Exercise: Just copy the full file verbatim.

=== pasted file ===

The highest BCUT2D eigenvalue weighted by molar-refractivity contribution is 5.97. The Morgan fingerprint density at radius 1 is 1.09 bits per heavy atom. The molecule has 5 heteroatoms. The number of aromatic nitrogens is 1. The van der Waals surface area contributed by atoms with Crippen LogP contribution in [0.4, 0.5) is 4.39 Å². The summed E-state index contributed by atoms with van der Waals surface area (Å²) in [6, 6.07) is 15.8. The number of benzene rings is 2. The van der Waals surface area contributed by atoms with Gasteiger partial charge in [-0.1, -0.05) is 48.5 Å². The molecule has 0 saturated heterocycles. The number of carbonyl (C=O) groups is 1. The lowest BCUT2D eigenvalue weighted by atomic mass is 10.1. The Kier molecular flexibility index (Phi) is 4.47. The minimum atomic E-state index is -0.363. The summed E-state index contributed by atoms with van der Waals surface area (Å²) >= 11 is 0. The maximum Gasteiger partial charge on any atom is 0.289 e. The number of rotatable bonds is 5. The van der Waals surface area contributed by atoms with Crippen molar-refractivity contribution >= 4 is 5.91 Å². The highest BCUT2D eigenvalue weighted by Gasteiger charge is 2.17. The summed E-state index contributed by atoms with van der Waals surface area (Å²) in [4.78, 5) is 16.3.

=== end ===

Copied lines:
The highest BCUT2D eigenvalue weighted by molar-refractivity contribution is 5.97. The Morgan fingerprint density at radius 1 is 1.09 bits per heavy atom. The molecule has 5 heteroatoms. The number of aromatic nitrogens is 1. The van der Waals surface area contributed by atoms with Crippen LogP contribution in [0.4, 0.5) is 4.39 Å². The summed E-state index contributed by atoms with van der Waals surface area (Å²) in [6, 6.07) is 15.8. The number of benzene rings is 2. The van der Waals surface area contributed by atoms with Gasteiger partial charge in [-0.1, -0.05) is 48.5 Å². The molecule has 0 saturated heterocycles. The number of carbonyl (C=O) groups is 1. The lowest BCUT2D eigenvalue weighted by atomic mass is 10.1. The Kier molecular flexibility index (Phi) is 4.47. The minimum atomic E-state index is -0.363. The summed E-state index contributed by atoms with van der Waals surface area (Å²) >= 11 is 0. The maximum Gasteiger partial charge on any atom is 0.289 e. The number of rotatable bonds is 5. The van der Waals surface area contributed by atoms with Crippen molar-refractivity contribution >= 4 is 5.91 Å². The highest BCUT2D eigenvalue weighted by Gasteiger charge is 2.17. The summed E-state index contributed by atoms with van der Waals surface area (Å²) in [4.78, 5) is 16.3.